A: the needles transferred to the top bed
B: crossings are made over the 2 center stitches
C: the stitches that had been moved up to the main bed are now returned to the ribber. Bringing cable stitches out and or up to the hold position helps ensure that they will knit properly on the next carriage passes.
The similarity between both sides of the fabric is increased
From a Brother pub, small crossings for a smocked effect The same approach may be used to create fabrics in tubular tuck patterns, easy to execute in one color. Once yarn, possible crossings, and their minimum frequency have been determined, the start of far more complex shapes can be explored using colors to represent the necessary direction of movements before any decisions are made has to how frequently to cross the cables and to get some idea of negative spaces created between traveling stitches. In hand knitting, a purl ground is easier to plan and maintain. Adding and removing rows in the tables or even changing colors is easy and quick in a spreadsheet, tiling in repeat with scaled screengrabs provides a quick reference for possible improvements/corrections before any actual knitting takes place

A new “leaf” lace

I am often surprised when I return to visiting past ideas and discover how long I have actually been blogging. In 2016 Vogue knitting published what appeared to me to be an interesting pattern for a leaf lace variant combining dropped stitches and lace transfers. In looking back my leaf “phase” began in 2011. Here are links to my previous posts and process at the time:https://alessandrina.com/2011/02/15/beginnings/
https://alessandrina.com/2011/02/20/in-progress/
https://alessandrina.com/2011/02/20/on-the-blocking-board/
https://alessandrina.com/2012/02/25/back-to-lace/
https://alessandrina.com/2012/02/28/more-on-those-slanting-lace-leaves/
https://alessandrina.com/2012/03/08/back-to-leaf-lace-add-rib-and-take-it-to-the-passap/
https://alessandrina.com/2012/03/20/getting-there/
https://alessandrina.com/2012/03/27/the-joys-of-lace-on-the-km/
https://alessandrina.com/2015/03/22/ladders-with-lace-making-things-work/

Below, I am sharing my WIP swatches and notes. I am presently working on some production knitwear pieces, and it is unclear when I will return to more samples of this variant.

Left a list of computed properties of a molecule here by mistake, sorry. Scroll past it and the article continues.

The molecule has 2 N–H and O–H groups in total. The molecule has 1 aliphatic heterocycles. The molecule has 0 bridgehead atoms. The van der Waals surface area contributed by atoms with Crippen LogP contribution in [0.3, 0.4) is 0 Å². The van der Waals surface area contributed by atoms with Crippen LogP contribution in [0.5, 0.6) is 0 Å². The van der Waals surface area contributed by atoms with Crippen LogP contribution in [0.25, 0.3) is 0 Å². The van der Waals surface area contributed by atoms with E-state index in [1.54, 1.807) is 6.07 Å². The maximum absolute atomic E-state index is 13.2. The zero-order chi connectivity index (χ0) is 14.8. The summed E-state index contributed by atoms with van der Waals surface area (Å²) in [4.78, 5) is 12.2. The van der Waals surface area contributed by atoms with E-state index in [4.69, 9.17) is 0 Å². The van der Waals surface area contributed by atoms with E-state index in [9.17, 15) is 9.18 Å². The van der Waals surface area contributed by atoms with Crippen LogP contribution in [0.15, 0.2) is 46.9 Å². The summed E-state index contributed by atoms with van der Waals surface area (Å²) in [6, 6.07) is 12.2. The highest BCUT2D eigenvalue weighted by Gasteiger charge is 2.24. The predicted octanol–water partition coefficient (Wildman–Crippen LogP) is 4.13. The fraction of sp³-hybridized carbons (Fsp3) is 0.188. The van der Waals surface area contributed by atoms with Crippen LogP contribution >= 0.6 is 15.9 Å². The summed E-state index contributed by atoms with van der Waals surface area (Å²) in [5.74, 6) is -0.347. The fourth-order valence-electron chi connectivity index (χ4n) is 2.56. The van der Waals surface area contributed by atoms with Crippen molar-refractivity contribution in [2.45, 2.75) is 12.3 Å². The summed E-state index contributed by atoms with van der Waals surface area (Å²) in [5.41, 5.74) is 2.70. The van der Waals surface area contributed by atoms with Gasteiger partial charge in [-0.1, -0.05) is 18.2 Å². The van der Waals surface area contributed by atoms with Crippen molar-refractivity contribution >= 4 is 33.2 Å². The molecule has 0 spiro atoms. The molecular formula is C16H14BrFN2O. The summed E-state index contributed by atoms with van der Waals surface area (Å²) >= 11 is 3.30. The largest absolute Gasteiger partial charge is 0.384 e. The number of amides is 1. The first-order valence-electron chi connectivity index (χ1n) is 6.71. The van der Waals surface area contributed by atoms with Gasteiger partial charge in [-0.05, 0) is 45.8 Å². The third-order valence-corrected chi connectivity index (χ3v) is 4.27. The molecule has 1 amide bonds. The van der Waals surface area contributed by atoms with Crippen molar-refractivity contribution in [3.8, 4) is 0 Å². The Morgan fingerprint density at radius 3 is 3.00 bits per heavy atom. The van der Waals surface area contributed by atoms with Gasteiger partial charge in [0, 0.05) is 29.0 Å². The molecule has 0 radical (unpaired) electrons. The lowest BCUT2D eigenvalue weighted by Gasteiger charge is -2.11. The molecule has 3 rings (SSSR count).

The “new leaf” requires hand techniques, working with multiple transfer tools. Dropped stitches in hand knitting may translate to ladders in a machine knit. My first trial swatch was made on the standard KM.  Casting off and on posed interesting questions. The lines where knit stitches meet ladders, as pointed out in previous posts, can result in the knit stitches aside the ladder growing in size

I do not enjoy time-consuming hand techniques on the machine, so to speed things up I moved on to the bulky. As with any other knitting, the lengthwise sides of the knit are going to want to curl to the purl side. I deliberately worked with acrylic yarn, anticipating that blocking it would be required to attempt to get the results to stay flat. Here is the resulting swatch, as first off the KM

after pressing with steam 

A couple of days later the fabric was still lying flat, so I decided to try to chart it out for slightly different results while planning for a different turning angle and a consistent number of ladders throughout.


I began to use Excel 2008 in 2009, as well as Apple’s Pages and sometimes Numbers over time to produce my charts and illustrations. I keep learning tiny bits as time goes on. Some features may disappear in such programs or become added with upgrades. These are settings I prefer for backgrounds and borders in Excel

format

and for screen grabs or improved visibility, zoom comes in handy 

For links to some online tutorial by other authors https://alessandrina.com/2013/10/29/charting-knits-in-excel/, a search in my own blog will lead you to my own explorations over time. Simple graph paper and color pencils may be used if the software is not available to help work out proper repeats, etc. A single repeat of my leaves so far is shown in 2 segments for increased visibility, successful knitting, probably in another “killable yarn” tbd.

Return to circles, knit “pies”, miters and spirals 4